Monday, December 15, 2008

This could smart a bit

You may remember how a few weeks ago Mrs goodfornowt announced that she didn't mind me having a little prick. Well how that woman has changed! She now wants me to have a second prick.

So it's back to the doctor today. Wish me luck!

Monday, December 08, 2008

Sweet relief

The guest of our soul knows our misery; He comes to find an empty tent within us - that is all He asks.
St Therese of Lisieux

The power of story

Went to a debate last week at Manchester University. Martin Amis was in the chair. Also taking part were John Gray and Adam Phillips. Deep stuff.

John Gray was mourning the passing of reading books. He quoted research which suggests that the very act of reading alters the brain, presumably in a good way. It seems that digital technology is likely to lead to other, less welcome, cerebral developments. The feeling was that we are in danger of losing a great literary tradition upon which our whole civilization had been securely founded.

It occurred to me though that literacy has itself only lately been added to our cultural landscape and has until recently been the preserve of a privileged few. Oral tradition and the art of story-telling have been more formative of our enlightenment.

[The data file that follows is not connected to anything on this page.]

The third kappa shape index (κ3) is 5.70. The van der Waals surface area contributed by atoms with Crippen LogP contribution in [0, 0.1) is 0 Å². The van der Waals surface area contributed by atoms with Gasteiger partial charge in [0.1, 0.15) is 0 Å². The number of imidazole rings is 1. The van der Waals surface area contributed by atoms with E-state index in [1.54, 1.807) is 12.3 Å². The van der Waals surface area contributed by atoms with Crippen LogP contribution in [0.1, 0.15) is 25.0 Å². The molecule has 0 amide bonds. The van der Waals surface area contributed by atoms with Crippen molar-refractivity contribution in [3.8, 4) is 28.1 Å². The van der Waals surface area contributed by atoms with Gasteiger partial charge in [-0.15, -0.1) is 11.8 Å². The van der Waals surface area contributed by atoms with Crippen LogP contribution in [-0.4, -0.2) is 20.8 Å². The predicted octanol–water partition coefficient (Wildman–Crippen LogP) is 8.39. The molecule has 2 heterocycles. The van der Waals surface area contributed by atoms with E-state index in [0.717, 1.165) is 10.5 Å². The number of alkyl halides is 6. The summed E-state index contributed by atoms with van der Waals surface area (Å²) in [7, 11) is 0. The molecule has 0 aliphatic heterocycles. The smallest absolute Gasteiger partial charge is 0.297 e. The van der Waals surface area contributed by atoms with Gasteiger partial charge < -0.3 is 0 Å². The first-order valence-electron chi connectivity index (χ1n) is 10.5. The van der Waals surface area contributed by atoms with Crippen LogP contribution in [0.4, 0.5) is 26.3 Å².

Andrew Spurr reminds us of the need to offer counter-stories to the Playstation generation.

There is an old saying that God invented humanity because God loves stories. In the tradition of the Hebrew people, there was a prohibition against rendering their God in the plastic arts and so they went to town on narrative and thoroughly delighted in it. The Hebrew sacred texts are story and counter-story describing worlds and the God who is active in those worlds. If you are familiar with the world painted by the Deuteronomist, that you get what you deserve, and God rewards the righteous, then the Book of Job comes alive as a counter-story, protesting that ill-fortune falls on the righteous too, and the reasons are hidden in the depths of God.